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Medidas: 222 x 166 cm.

Pablo Palazuelo, El número y las aguas, 1978

The Numero y las Aguas I is the first of a series of paintings the artist began in 1978 and continued on and off until well into the nineties in different composition structures and colours. Its large white rectangular space houses a shower of geometrical signs by way of digital keys or musical notes that float symmetrically and complement each other with harmony and order. For Palazuelo, as Javier Maderuelo has explained, beauty came from the numbers, as with them, we are able to illustrate our harmonies, proportions, series, combinations and relations[1]. Some years before he finished this painting, in 1976, Palazuelo told an art critic that the number, in his work, was the true formal principle. On another occasion he expressed: "Mathematics are the language of nature, and if that language is not spoken, it will be impossible to appreciate its mysterious beauty"[2]. It was in 1953 when Palazuelo began to take an interest in numerology and occult sciences that he studied in order to apply them to his plastic interests: "All of my works, since 1953, are consciously related to numbers, they originate from them"[3].

Poetic plasticity that springs from the balanced composition of El Numero y Las Aguas I, contrasts with an almost mechanical rigour that transfigures this painting into a mental and musical space, like a score of undecipherable signs or an architectonic plane

There is a document by Palazuelo that refers to this same painting, entitled: El Numero y las Aguas (Musical Score) that should be reproduced in its entirety: "Organic life -our life – has begun amidst water. The image of an unlimited space comes to mind when water is contemplated, a primordial space that unfolds when the unborn number enters into action, converting potential into action.

The number is expressed, then, together with space; the number moves and becomes transformed, and its movement engenders the dimensional configurations that precede any shape. Space thus imagined and designed is a "living space", a fertile matrix of all signs, all rhythms and of all shapes. It is the place of a continuous birth, of all possibilities and differences.

The image drawn is an independent set of signs that has its own internal dynamics, ruled by a global and significant coherence, and which forms a system that owns its own semiology. The work thus drawn and structured is an organism, a "living" configuration, as it potentially has the capacity to admit an external intervention – a manipulation -, which can activate its internal dynamism so that this develops the processes of continuous transformation, its metamorphosis. It is like "experiencing" fertile shapes, as the development of its transformations implies the generation of "lineages" and families of shapes. The system of drawn signs turns into a vehicle and at the same time the appropriate instrument for processing information.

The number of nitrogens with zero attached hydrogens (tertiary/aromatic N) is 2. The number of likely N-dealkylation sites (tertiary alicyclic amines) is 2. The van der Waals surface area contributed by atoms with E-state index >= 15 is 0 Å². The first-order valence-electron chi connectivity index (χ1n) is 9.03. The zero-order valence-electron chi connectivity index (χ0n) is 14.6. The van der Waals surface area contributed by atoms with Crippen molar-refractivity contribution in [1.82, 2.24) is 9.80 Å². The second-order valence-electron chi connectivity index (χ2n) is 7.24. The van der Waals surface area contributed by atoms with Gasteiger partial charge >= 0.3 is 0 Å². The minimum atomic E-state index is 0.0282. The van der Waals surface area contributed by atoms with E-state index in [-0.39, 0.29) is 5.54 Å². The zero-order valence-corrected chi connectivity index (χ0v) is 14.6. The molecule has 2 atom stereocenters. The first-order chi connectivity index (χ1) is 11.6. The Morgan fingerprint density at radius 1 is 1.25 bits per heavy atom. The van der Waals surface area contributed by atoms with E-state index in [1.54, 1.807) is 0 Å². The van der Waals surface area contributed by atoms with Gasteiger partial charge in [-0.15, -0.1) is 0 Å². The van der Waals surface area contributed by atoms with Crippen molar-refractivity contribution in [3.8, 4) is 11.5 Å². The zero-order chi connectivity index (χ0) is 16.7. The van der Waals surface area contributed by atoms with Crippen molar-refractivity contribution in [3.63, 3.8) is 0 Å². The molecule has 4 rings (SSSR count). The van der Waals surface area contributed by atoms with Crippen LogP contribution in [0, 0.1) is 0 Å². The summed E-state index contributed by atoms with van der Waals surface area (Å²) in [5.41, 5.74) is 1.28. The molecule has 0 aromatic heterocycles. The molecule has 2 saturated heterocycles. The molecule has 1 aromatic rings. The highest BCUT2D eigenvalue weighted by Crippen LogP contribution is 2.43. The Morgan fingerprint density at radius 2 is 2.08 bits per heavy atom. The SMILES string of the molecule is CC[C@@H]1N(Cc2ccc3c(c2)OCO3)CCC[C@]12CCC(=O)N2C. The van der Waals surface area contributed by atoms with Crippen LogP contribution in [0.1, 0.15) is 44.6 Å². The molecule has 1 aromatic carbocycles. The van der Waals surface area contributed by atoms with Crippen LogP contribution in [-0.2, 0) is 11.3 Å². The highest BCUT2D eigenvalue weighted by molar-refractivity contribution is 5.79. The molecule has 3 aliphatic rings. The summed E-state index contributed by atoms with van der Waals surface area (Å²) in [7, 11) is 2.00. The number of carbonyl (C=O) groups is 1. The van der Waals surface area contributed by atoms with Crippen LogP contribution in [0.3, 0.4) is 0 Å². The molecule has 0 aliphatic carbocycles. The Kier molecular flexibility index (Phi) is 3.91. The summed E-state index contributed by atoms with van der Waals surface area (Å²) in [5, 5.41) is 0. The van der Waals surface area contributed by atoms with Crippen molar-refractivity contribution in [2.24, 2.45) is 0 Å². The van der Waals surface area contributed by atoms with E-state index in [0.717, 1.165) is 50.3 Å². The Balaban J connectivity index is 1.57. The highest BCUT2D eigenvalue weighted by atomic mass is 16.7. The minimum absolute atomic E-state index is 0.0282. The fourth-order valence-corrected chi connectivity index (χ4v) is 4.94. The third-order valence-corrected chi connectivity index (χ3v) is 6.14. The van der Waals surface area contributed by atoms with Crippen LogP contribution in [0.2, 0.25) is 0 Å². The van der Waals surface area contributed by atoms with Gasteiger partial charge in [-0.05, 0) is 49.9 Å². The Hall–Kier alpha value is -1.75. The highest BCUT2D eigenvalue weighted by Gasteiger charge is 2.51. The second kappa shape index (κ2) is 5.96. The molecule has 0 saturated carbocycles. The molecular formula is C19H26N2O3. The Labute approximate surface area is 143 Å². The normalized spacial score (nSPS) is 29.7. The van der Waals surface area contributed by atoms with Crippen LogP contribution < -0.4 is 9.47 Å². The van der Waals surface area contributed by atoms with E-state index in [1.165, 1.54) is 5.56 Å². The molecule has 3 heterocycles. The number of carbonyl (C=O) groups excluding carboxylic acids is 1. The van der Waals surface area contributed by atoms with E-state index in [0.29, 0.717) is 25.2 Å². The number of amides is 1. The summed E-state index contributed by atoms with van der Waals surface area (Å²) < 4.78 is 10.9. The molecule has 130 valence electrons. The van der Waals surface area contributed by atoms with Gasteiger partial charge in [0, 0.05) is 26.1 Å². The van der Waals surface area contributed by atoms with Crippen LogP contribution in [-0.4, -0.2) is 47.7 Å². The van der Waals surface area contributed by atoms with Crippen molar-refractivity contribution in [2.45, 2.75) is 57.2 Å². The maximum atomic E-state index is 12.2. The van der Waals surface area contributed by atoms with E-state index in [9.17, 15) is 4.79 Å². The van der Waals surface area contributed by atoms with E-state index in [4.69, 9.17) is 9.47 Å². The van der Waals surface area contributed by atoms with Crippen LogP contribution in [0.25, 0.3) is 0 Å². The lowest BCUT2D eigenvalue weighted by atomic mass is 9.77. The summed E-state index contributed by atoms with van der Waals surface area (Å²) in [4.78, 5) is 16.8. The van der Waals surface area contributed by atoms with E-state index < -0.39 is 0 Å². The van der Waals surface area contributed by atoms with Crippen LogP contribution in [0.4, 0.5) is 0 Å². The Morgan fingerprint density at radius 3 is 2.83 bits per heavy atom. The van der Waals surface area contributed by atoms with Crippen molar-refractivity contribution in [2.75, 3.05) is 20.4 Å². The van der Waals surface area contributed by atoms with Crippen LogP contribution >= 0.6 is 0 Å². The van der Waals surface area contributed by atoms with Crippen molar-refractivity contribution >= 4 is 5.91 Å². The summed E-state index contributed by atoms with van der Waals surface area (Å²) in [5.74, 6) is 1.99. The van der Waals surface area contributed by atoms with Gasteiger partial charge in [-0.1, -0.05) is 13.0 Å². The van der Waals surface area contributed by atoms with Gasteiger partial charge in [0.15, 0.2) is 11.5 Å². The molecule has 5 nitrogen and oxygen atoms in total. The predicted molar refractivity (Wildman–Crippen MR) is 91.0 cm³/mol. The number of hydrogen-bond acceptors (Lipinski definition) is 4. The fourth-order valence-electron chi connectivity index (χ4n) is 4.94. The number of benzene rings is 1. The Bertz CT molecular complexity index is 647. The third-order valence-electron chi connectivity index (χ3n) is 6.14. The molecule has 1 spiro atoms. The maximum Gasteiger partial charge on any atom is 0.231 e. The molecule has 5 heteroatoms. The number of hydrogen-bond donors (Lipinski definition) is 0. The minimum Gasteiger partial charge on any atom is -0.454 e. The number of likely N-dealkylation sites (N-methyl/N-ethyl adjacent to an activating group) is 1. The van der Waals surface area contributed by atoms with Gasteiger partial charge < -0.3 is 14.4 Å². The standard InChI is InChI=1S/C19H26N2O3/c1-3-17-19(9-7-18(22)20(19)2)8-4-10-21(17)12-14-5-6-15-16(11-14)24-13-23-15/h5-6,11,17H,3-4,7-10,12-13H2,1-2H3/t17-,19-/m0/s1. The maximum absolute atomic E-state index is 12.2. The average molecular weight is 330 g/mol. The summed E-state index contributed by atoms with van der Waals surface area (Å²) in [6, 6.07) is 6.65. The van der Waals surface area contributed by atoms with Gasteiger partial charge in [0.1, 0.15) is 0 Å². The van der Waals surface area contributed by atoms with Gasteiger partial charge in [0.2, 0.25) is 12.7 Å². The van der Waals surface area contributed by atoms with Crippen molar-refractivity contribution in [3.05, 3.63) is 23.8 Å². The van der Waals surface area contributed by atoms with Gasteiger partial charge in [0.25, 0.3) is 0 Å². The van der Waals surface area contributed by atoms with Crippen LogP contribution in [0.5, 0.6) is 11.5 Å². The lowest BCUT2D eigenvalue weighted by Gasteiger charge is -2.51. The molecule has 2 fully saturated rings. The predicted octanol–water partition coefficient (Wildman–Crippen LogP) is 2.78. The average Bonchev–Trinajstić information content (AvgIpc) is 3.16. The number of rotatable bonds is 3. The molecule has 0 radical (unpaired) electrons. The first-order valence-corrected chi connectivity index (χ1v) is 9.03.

The score of El Numero y las Aguas is a structure, a continuous geometrical drawing conceived as an "open system". This "geometrical body" encompasses a perceptible multiplicity. From the very moment it is captured, this multiplicity suggests the modalities of its transformation, which must be respected by any external intervention. If the manipulation carried out is not in agreement with and is not integrated with the general and consistent dynamism of the structure, it will be impossible to activate therein the different possibilities of its "latent vitality"[4].

The complex internal mechanism of this painting comes from the mark left on Palazuelo by the ideas on transmutation and unification of alchemy of Carl Gustav Jung, much admired by him. By way of a cryptic labyrinth, a limited catalogue or compendium of structures is contemplated in the painting. These structures are classified and associated with each other on the white interior from which they gravitate. The intertwining takes place to a certain extent between the whole and the minimum elements that comprise it, despite the casual nature of its structures. The graphic art or red-coloured cracks are also reminiscent of the structures of gardens of hedges that Palazuelo worked on at his La Peraleda estate, as some photographs from the 60s reveal. A structure that, in the end, is the result of his fascination for the beauty of mathematical and geometrical compositions that numerology inspired in him, and which will be materialised in intertwining steel sculptures like those of the later series, Paisaje (Landscape)of 1996.  Images like that of this painting emerge from this scientific and plastic rigour with a cryptic but very beautiful aspect, where the pretentiousness or grandiloquence of the abstraction of authoring, gesture and footprint disappears, to masterfully leave everything simple and balanced, showing that harmonious order of the absolute hidden within the irregularities of the material existence where we live and think, like perfect music.

Kristian Leahy

[1] Javier MADERUELO. Pablo Palazuelo. El Plano Expandido. Banca March 2010, p. 80

[2] Ibíd., recogido de Pablo PALAZUELO. Interrogaciones a un artista: Pablo Palazuelo"

[3] Ibíd.

[4] Pablo PALAZUELO (et al.). Palazuelo. Museo Nacional Centro de Arte Reina Sofía, Madrid 1995, p. 21